As I wrote earlier this week, the plan should be rejected. This is because the program hinges almost entirely on a highly politicized “sustainability” education agenda, one in which ResLife has already determined the moral and political conclusions students are supposed to reach. The plan’s “learning outcomes” are elaborated throughout the program in such a way that students will be pressured to adopt ResLife’s very specific views about students’ “responsibilities” as global citizens. The traditional materials of residential life programs are little more than an afterthought, thrown in at the end of the description of each month of the plan and shoehorned together into an appendix.
The bottom line is that the proposed program usurps the power of the faculty, puts education about serious and complex issues in the hands of people who have little or no formal training in education (student RAs, for instance), duplicates what the faculty already teach at best, and bombards and indoctrinates students with the agenda at worst.
But what does ResLife really mean by “sustainability”? John Leo nailed it, and I have written about it here. I will say it again: for ResLife, sustainability is not just about the environment. Documents written or promoted by Residence Life officials demonstrate that sustainability is a highly politicized, comprehensive agenda outlining “acceptable” positions on controversial topics such as affirmative action, gay marriage, abortion, corporations and worldwide redistribution of wealth.
That is a far cry from the University of Delaware’s environmental take on sustainability here:
UD backs its commitment to sustainability with action in such areas as: administrative services, energy conservation and efficiency, dining services, transportation, procurement, recycling, water resources and information technology.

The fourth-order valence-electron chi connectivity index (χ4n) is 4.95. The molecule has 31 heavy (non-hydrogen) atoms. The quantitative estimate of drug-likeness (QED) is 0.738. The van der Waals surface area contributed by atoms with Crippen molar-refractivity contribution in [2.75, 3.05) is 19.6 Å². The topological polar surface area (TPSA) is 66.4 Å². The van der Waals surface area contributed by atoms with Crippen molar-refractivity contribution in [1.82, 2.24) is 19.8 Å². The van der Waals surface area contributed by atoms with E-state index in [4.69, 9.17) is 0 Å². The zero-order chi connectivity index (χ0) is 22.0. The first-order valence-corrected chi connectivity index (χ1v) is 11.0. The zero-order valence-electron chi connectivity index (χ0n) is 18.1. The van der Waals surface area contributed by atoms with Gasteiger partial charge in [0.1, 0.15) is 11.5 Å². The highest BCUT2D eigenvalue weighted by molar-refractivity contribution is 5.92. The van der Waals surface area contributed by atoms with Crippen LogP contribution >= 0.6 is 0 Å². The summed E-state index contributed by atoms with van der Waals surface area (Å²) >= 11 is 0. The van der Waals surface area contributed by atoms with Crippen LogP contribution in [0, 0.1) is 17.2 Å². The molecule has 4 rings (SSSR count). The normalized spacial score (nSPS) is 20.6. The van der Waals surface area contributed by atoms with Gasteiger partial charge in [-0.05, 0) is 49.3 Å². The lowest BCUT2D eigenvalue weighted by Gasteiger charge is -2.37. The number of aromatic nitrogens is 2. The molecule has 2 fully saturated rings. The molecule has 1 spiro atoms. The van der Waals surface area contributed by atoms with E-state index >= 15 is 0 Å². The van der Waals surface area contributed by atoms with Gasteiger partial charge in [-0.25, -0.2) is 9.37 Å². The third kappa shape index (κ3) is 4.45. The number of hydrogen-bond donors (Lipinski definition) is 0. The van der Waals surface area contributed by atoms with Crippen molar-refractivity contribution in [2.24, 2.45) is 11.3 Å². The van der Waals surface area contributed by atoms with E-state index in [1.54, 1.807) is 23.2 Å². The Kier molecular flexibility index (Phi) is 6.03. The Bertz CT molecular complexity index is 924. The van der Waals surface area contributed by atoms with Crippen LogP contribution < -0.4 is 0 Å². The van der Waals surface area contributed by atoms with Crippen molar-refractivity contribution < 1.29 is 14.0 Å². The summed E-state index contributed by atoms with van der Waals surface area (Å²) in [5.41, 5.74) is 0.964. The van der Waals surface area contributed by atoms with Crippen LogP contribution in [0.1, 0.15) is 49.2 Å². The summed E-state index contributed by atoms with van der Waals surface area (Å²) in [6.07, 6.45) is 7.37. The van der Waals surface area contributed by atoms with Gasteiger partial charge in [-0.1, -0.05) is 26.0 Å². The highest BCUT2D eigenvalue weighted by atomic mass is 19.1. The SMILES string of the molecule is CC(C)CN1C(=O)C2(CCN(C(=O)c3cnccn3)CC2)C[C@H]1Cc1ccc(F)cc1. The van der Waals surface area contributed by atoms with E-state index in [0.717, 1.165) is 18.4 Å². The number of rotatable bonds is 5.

That’s fine and good, a matter of administrative decision-making with little to no impact on pedagogical outcomes. No big deal. But when “sustainability” becomes a philosophical Trojan horse for a host of other pre-approved political viewpoints, things get problematic. The UD faculty should not let the university’s environmentalist sustainability agenda be hijacked by ResLife’s social and political agenda.
If you don’t believe me, see for yourself. Today FIRE has put online a couple of pages from one of the rejected ResLife proposals. The pages are a short summary of ResLife’s view of sustainability and diversity. For ResLife, the entire program must be viewed through “the sustainability lens.” For ResLife, “citizenship” must be viewed as part “sustainability,” part “diversity.”
If an institution is sustainable, there is an emphasis on critical activities that are ecologically sound, socially just and economically viable. Sustainable concepts are implemented in curriculum, co-curriculum, and research so as to prepare students to contribute to society as working citizens. Activities embody responsible consumption of food, natural resources and energy and treat its diverse members with respect … [ResLife document, drawing on the 1987 Brundtland Commission and University Leaders for a Sustainable Future]
The idea of justice is also a critical term … in terms of how inequity and injustice diminishes not only those suffering directly, but the entire global collective.
To quote AAC&U, “educating students for a global future is no longer elective.”
ResLife has worked very hard to hoodwink the faculty, using the university’s own educational goals and initiatives as a cover for its own agenda.
The UD faculty will fall for it unless they read this document with the same critical eye they use when they do their regular academic work.